But to overcome perceptions of irrelevance, it needs to move away from collaboration to active leadership, says Helen Rosethorn

If you look up the words ‘future proof’ in the Oxford English Dictionary, the definition you will find is: ‘unlikely to become obsolete’. That sounds so simple, but in today’s always-on world, it isn’t. Who could have predicted a generation ago that Kodak would lose its way – but digital disruption left it behind and the once-loved brand never managed to catch up.

To say that HR holds the key to future-proofing a business is a big statement. But given the revolution redefining the workplace today – with a new balance unfolding between man and machine – it’s a statement more valid than ever before and an opportunity every HR leader should be laser-focused on.

Sadly, however, even though many senior HR professionals recognise that themselves and their functions need to become real shapers of digital change, they are not playing the role they want.

This was one of the key findings from research we carried out earlier this year with over 550 HR professionals, including 250 HR leaders. We set out to understand how HR was fairing amidst large-scale transformation. What we found will surprise very few. Yet again, HR sees itself as down the pecking order of influence, investment and perceptions of relevance, suffering from poor self-esteem.

The research uncovered a spectrum of roles played by HR – six archetypes on a continuum. At one end, people are trapped in a conventional state, are tactical and reactive. At the other, HR is achieving its ambition to be a true force for digital change – an activist driving the agenda.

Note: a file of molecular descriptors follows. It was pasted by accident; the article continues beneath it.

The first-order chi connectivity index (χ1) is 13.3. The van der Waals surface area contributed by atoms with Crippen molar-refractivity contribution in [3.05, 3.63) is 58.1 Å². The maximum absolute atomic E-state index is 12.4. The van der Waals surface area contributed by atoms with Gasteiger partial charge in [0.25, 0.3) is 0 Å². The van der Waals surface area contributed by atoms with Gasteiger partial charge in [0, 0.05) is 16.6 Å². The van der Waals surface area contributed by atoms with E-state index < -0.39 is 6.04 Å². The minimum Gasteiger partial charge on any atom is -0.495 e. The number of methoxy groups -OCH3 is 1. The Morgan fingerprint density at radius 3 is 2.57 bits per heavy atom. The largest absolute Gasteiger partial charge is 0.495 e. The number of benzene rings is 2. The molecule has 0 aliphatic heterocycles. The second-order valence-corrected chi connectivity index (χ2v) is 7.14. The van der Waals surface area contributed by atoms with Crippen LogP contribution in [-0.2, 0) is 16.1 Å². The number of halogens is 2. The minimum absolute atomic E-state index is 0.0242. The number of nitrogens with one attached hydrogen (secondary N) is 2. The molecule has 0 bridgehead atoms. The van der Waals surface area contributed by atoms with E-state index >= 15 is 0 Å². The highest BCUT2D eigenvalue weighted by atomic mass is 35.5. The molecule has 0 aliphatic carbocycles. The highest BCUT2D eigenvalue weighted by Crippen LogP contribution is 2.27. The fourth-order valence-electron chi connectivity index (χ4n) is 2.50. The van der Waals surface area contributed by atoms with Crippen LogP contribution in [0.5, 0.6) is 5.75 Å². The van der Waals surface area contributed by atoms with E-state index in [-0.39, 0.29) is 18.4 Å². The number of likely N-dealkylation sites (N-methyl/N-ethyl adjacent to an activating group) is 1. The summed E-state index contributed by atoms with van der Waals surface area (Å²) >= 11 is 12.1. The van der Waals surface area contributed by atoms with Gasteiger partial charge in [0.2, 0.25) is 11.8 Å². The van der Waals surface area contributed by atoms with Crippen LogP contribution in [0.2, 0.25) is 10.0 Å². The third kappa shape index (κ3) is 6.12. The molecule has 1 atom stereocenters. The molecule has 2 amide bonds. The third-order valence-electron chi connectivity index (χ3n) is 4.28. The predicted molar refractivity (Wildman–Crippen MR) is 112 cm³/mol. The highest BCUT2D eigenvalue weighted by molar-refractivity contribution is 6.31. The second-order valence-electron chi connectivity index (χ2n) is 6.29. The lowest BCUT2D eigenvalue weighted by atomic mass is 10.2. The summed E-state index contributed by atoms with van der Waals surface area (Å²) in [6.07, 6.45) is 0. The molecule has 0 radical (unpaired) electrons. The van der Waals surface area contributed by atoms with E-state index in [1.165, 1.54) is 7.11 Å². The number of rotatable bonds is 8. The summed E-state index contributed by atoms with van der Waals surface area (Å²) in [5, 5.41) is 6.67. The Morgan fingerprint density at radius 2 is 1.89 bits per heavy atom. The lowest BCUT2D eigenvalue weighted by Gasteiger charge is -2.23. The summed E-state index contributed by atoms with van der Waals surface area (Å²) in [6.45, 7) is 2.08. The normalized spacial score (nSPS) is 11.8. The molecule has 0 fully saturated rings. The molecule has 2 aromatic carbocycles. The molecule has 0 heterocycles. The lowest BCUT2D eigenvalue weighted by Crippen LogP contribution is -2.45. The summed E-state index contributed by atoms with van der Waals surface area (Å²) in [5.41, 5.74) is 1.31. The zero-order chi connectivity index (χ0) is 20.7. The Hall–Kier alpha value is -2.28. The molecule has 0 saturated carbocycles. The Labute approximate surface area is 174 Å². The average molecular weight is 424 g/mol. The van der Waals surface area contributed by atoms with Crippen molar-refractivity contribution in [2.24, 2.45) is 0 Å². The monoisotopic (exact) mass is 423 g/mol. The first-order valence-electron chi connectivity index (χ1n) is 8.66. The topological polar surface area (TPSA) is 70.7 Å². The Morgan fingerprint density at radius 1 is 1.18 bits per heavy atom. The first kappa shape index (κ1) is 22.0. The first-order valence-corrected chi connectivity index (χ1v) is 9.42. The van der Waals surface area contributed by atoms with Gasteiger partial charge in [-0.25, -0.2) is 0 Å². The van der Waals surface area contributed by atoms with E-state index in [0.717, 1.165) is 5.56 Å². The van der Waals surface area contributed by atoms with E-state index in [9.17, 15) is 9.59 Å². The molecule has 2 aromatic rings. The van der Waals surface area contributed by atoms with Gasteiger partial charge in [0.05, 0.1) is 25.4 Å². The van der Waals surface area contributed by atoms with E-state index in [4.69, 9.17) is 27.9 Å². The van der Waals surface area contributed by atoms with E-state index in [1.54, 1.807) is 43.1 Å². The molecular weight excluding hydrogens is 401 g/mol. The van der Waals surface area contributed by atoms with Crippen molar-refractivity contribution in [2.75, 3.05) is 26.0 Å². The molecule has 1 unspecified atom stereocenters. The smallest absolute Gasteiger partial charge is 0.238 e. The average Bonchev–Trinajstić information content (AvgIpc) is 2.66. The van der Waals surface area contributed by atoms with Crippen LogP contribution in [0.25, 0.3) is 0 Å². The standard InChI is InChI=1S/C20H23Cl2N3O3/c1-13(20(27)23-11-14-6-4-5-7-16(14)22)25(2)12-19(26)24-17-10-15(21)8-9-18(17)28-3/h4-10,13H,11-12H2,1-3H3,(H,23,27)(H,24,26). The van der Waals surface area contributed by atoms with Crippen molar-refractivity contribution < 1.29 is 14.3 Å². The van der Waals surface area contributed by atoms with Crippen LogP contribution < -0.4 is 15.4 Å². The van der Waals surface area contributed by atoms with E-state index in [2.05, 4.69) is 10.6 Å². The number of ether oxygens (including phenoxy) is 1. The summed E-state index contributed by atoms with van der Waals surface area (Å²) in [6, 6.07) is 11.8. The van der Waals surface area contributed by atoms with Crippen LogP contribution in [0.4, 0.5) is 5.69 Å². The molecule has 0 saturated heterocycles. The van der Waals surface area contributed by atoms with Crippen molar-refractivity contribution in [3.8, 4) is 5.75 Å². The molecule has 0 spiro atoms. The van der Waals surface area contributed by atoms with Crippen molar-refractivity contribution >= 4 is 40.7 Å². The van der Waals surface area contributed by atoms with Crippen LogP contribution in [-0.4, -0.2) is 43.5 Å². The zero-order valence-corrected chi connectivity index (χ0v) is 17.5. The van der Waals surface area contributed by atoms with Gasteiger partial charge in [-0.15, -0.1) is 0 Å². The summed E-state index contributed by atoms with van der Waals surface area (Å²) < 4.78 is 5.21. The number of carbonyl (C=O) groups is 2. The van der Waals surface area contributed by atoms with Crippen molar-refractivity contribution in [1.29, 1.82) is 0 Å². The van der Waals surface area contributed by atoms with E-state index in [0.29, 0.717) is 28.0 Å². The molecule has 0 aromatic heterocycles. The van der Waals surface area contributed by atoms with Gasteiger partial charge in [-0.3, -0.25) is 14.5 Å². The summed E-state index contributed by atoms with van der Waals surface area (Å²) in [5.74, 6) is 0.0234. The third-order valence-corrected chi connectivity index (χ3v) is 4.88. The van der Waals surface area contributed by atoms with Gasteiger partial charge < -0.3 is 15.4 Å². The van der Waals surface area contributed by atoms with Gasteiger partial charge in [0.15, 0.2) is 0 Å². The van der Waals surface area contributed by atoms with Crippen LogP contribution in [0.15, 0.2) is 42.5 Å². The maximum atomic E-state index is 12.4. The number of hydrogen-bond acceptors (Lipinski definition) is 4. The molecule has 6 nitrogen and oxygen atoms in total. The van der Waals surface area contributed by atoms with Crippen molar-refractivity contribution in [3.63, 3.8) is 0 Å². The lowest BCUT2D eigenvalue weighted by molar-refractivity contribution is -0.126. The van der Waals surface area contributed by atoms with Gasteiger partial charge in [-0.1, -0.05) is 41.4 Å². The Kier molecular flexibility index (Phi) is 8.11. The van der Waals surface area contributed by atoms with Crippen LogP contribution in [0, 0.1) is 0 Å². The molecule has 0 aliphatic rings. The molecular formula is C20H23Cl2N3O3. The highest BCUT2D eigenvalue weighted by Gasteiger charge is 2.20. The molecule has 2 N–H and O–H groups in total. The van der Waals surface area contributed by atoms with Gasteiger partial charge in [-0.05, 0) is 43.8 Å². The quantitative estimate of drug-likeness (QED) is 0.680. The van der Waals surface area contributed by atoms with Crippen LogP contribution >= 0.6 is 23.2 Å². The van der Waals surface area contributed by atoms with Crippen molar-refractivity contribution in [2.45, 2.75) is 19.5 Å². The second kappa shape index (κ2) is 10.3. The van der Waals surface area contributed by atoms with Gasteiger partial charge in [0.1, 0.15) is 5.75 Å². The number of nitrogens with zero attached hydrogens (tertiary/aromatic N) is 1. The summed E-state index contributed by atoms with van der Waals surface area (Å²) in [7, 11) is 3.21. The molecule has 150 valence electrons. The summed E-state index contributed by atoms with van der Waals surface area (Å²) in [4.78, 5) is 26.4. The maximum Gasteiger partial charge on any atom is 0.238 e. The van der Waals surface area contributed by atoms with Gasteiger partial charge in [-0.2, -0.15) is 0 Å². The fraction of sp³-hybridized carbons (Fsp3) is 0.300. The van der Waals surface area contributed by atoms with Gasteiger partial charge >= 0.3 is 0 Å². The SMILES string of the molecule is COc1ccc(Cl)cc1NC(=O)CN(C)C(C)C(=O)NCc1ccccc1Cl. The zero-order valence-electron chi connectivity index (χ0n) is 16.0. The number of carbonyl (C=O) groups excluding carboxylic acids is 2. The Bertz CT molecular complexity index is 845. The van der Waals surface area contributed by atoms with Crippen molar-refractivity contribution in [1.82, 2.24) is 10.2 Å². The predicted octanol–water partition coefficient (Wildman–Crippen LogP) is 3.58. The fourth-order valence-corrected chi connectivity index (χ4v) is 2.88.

What’s happening in the space between conventionalism and tactical reality? What can HR do to accelerate its future-proofing capabilities?

The answers lie in a particularly interesting feature on the spectrum of archetypes that emerged; a point at which HR starts to truly enable a digital shift within the organisation and achieve the strategic impact it desired. It is the moment where collaboration – being a crucial part of digital transformation – moves into active leadership. This tipping point and the HR behaviours associated with it are revealing of the barriers HR is confronting and what it needs to do to overcome them.

The HR teams future-proofing their organisations have distinct characteristics centred on being digitally enabled themselves. One particular characteristic is a familiar one assigned to HR competencies – curiosity. In 2010, when early work was done by the CIPD on the professional roadmap for HR, one of the critical qualities highlighted was curiosity – the thirst to know more and explore the possibilities ahead. We are not just talking about emerging trends and technologies but about being data hungry and smart, too. Today, one enables the other.

HR leaders and their teams beyond the tipping point have made themselves indispensable to any discussion around digital possibilities and what the future looks like – not simply because they can imagine the possibilities, but because they have built their credentials and a mandate.

We saw that these teams were credited with digitally led innovation that typically started with an HR focus but had clearly translated into improved business performance. It doesn’t have to be revolutionary. For instance, British pub chain Stonegate’s staff generated a video learning app that went way beyond its original intention in terms of customer impact, elevating performance and engagement and becoming a new digital communication channel for management.

HR can be the catalyst to organisational change, but first it must recognise – and take responsibility for – its ability to exert transformation on the wider business. Laggards will risk simply fading away.


Helen Rosethorn is a partner at global brand and marketing consultancy Prophet